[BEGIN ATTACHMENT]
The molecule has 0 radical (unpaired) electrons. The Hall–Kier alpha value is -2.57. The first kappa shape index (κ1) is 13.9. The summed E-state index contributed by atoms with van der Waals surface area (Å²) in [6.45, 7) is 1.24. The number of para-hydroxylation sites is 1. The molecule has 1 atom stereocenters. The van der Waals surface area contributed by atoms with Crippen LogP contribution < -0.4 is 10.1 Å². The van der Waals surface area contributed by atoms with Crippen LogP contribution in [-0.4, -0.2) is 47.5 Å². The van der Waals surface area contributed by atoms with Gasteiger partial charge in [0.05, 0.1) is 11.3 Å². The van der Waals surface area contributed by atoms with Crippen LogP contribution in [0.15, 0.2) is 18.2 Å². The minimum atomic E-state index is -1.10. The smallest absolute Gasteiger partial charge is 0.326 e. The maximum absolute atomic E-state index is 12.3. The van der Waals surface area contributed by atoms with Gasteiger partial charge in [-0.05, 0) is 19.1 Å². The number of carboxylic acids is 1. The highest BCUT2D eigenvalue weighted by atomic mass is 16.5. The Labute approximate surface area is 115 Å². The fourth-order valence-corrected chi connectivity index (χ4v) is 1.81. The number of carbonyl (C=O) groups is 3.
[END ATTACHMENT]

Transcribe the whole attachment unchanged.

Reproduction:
The molecule has 0 radical (unpaired) electrons. The Hall–Kier alpha value is -2.57. The first kappa shape index (κ1) is 13.9. The summed E-state index contributed by atoms with van der Waals surface area (Å²) in [6.45, 7) is 1.24. The number of para-hydroxylation sites is 1. The molecule has 1 atom stereocenters. The van der Waals surface area contributed by atoms with Crippen LogP contribution < -0.4 is 10.1 Å². The van der Waals surface area contributed by atoms with Crippen LogP contribution in [-0.4, -0.2) is 47.5 Å². The van der Waals surface area contributed by atoms with Gasteiger partial charge in [0.05, 0.1) is 11.3 Å². The van der Waals surface area contributed by atoms with Crippen LogP contribution in [0.15, 0.2) is 18.2 Å². The minimum atomic E-state index is -1.10. The smallest absolute Gasteiger partial charge is 0.326 e. The maximum absolute atomic E-state index is 12.3. The van der Waals surface area contributed by atoms with Gasteiger partial charge in [-0.05, 0) is 19.1 Å². The number of carboxylic acids is 1. The highest BCUT2D eigenvalue weighted by atomic mass is 16.5. The Labute approximate surface area is 115 Å². The fourth-order valence-corrected chi connectivity index (χ4v) is 1.81. The number of carbonyl (C=O) groups is 3.